It’s estimated that nearly 18 percent of the water used in a person’s home is lost to leaks. Annually that can amount to a staggering 13,000 gallons of water. Whether all of that is coming from the toilet that won’t stop running or a catastrophic burst pipe, oftentimes you find out far too late that there’s a problem or an accident has occurred.
Calliope Waterworks, launching today from TechCrunch’s CES Hardware Battlefield, is aiming to make home plumbing a bit smarter and help save you money on your utilities and costs associated with water damage while also helping protect the planet.
Their Internet-connected device, Calliope, attaches to the central water line of your home and gathers a trove of data relating to water flow in your home.
Calliop’s aptly-named co-founder and CEO Keri Waters told me that the project, grown out of her concern for the water crisis in California, has the potential to help empower urban water usersÂ to see how exactly their water is being used in real time while also offering up-to-the-minute alerts regarding leaks or unusual use.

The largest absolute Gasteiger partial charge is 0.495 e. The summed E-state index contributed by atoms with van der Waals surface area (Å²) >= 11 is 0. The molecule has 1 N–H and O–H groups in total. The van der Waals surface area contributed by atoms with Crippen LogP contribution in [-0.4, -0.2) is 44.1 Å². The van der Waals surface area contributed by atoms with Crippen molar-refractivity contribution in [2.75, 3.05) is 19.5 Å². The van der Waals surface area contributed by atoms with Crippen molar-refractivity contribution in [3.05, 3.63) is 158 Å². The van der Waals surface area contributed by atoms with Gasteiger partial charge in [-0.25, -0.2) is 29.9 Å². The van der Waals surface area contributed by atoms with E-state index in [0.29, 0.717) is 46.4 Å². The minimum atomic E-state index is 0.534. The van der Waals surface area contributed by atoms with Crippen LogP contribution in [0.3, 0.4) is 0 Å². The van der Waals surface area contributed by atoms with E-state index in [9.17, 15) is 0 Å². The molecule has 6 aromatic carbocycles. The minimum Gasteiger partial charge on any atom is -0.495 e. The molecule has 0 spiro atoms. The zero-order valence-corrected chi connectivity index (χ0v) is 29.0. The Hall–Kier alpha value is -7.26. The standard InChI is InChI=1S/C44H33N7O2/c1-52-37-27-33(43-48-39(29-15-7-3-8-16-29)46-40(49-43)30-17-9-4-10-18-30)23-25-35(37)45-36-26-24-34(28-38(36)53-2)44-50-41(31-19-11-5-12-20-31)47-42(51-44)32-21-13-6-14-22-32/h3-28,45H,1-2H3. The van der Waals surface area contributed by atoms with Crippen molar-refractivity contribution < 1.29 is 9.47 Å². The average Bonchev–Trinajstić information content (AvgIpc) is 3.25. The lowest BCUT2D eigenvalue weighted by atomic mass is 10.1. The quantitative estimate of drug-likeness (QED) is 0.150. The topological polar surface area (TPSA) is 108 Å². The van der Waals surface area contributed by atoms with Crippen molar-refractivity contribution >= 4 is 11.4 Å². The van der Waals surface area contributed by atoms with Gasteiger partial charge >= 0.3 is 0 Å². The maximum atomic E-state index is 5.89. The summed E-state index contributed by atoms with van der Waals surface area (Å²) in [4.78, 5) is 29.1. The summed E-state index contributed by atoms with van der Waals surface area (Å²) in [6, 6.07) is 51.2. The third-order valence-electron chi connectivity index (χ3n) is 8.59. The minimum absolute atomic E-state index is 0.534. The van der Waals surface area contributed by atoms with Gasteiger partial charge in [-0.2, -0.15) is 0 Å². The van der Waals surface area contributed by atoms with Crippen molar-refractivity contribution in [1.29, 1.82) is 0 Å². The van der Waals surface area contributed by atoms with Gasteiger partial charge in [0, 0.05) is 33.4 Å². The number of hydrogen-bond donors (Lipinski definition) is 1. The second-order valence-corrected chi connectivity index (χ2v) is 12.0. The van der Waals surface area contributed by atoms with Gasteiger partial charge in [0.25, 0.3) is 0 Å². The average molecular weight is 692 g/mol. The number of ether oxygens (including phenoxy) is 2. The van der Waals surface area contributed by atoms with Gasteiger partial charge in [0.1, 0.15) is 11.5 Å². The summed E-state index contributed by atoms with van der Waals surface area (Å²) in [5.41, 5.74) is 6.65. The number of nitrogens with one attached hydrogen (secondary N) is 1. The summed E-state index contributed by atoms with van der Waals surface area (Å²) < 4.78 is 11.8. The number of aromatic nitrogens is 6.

This is a particularly advantageous time for Calliope to launch. Water rates are increasing pretty quickly compared to other utilities. A key to Calliope Waterworks addressing this problem has been thoroughly understanding the regulatory climate surrounding water rights and urban water usage. The company has a uniquely qualified Chief Marketing Officer to help assist them in this capacity, Hillary Bryant, the former mayor of Santa Cruz, California.
Calliope Waterworks hopes that their solution catches on due to its exceptional ease-of-use. The device, which retails for $250, requires someone who kind of actually knows what they’re doing to install. But after a qualified plumber situates the single device onto your water line, data starts quietly trickling into the companion app. The data breaks down overall usage and can show you specifically how much water you’re using to do your laundry or water your lawn.
Another nice thing is that you don’t have to worry about constantly being bombarded by notifications about water flow, it’ll only alert you when it’s clear thing are going awry. Otherwise, Calliope Waterworks is hoping that with its device, household water usage can be one more thing you don’t have to worry about.
by Lucas Matney for techcrunch.com